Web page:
The one downside is that it requires two bowls to make, but we promise it’s worth it. And I hate doing anything involving egg whites and Kitra hates doing dishes, so if we tell you it’s worthwhile, you know it’s true.

True. It’s also pretty infinitely adaptable, so whatever taste you’re hoping for you can probably get. Add a zest! Add spices! (I added many, many spices.) Add an extract! Mix it up. You can also top it however. It’s a blank slate of a cake. Chocolate glaze! Fruit! Whipped cream! Yogurt for breakfast! Jam!

But to be clear, it’s also great plain. I didn’t add anything fancy to mine, and while I did put whipped cream on top, I would happily eat it on its own. It’s got the texture of a standard sponge cake but a beautiful almond flavor if you leave it unspiced.

All in all: great cake to eat in its entirety, alone in your house.

So here’s a cake for you—whatever situation you’re in right now. We hope it makes things a little less terrible.

Two slices of almond cake on a small plate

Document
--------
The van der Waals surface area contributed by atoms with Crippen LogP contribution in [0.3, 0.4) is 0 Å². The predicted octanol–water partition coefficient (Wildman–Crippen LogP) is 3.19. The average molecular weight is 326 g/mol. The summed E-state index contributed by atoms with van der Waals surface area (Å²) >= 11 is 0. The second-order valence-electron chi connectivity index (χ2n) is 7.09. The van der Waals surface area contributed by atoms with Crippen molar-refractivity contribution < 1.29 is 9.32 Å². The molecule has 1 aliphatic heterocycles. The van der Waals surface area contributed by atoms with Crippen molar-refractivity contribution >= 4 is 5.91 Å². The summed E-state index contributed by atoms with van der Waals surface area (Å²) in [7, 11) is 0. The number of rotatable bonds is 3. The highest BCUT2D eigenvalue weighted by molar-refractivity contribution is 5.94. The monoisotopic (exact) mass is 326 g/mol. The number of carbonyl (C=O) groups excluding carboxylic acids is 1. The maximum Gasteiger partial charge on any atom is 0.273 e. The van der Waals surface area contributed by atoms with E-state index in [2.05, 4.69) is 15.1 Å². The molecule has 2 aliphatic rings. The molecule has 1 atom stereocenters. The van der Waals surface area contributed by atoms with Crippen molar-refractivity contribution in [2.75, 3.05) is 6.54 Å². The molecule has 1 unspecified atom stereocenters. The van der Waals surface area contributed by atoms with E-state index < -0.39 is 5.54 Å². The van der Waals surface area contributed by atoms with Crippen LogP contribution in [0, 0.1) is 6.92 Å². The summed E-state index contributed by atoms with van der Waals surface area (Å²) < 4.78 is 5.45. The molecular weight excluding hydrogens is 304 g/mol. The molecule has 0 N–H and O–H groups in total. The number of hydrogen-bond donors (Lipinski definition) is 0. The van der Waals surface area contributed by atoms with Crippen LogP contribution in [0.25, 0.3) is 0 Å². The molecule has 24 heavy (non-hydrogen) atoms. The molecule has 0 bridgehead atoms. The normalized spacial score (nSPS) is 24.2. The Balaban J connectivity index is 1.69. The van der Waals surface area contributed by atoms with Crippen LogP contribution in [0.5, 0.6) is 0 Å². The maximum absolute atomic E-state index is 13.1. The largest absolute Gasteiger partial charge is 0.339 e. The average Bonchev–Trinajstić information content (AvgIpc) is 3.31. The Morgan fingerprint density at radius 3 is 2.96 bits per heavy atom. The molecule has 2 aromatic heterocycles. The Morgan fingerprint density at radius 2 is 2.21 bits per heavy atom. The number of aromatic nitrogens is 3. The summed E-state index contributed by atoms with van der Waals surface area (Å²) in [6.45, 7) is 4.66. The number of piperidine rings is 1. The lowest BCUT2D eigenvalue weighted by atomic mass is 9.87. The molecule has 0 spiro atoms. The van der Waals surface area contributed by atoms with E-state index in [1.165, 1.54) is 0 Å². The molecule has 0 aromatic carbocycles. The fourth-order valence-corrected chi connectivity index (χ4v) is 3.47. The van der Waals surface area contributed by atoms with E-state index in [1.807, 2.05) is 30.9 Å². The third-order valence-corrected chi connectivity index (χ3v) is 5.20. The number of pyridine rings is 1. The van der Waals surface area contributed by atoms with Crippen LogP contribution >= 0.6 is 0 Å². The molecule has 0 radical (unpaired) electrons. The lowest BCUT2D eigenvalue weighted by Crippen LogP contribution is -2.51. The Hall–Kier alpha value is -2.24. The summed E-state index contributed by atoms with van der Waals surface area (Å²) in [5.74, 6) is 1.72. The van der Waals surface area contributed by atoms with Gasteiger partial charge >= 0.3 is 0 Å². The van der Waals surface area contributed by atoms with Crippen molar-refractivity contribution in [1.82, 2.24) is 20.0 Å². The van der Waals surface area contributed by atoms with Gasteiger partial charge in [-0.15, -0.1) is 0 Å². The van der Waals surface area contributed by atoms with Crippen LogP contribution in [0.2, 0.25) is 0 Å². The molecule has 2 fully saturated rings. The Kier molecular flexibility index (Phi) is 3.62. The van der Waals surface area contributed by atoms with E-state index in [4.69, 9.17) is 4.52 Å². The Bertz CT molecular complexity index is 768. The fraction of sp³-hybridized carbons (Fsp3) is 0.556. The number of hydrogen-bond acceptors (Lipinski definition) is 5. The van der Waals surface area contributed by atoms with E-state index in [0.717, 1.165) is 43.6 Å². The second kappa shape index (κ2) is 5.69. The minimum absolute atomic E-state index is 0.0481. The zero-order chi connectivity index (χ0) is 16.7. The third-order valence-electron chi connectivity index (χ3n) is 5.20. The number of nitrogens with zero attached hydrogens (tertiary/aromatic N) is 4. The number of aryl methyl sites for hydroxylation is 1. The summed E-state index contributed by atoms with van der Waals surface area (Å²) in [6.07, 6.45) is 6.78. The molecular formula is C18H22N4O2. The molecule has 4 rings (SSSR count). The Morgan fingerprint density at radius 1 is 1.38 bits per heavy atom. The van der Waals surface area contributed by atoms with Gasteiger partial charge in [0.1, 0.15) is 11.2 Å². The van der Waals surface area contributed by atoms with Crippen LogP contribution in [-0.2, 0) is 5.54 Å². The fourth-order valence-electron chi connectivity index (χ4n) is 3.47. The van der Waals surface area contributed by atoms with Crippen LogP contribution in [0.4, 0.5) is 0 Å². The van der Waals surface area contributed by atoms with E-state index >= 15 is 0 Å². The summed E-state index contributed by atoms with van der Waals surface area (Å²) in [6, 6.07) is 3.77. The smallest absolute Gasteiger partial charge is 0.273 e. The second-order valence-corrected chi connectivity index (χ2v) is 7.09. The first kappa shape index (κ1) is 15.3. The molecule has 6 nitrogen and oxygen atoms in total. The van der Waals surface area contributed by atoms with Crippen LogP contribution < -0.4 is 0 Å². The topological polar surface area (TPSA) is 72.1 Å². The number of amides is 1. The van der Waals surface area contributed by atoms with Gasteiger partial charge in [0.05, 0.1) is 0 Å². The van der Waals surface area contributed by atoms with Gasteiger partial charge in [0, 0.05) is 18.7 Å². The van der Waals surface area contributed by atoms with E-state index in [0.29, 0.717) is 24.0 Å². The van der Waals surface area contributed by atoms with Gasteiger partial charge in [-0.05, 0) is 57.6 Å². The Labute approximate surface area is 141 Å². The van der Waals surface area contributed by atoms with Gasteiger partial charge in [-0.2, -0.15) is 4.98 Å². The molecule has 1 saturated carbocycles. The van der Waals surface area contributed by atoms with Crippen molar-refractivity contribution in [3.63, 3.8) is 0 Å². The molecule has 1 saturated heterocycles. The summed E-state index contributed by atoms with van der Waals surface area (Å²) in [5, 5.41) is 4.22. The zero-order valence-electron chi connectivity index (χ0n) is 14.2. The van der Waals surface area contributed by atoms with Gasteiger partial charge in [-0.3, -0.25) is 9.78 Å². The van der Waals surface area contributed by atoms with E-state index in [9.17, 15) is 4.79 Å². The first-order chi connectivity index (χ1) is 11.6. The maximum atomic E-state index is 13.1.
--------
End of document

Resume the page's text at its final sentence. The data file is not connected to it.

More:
Read More

Elementary School-Style Spice Cake

A square spice cake with white frosting and star-shaped sprinkles. Several pieces have been cut from the cake to be served.

Jordan: The elementary school Kitra and I went to had one, and only one, variety of celebratory cake: spice cake. I always found this to be completely inexplicable.

Kitra: I don’t know, it makes sense to me for an elementary school. It has applesauce in it! It is the most wholesome of the cakes! Chocolate feels too over-the top. Vanilla feels too overtly like sugar. Spice cake is a middle ground. And it’s no one’s favorite, so you can serve it to children without them losing their minds.

The thing is, I have almost never encountered spice cake outside of my elementary school cafeteria. I know, vaguely, that it exists, but it doesn’t show up on restaurant menus or in cupcake shops or anywhere else. No one actually eats it. It’s not that they dislike it; it’s just that the opportunity is never there.

I feel like spice cake just… is. But in the same way the place that you put mail when you walk in the door just is. You’re aware that it exists if you think about it, but you don’t really think about it. You’re never surprised to find it, because it makes perfect sense.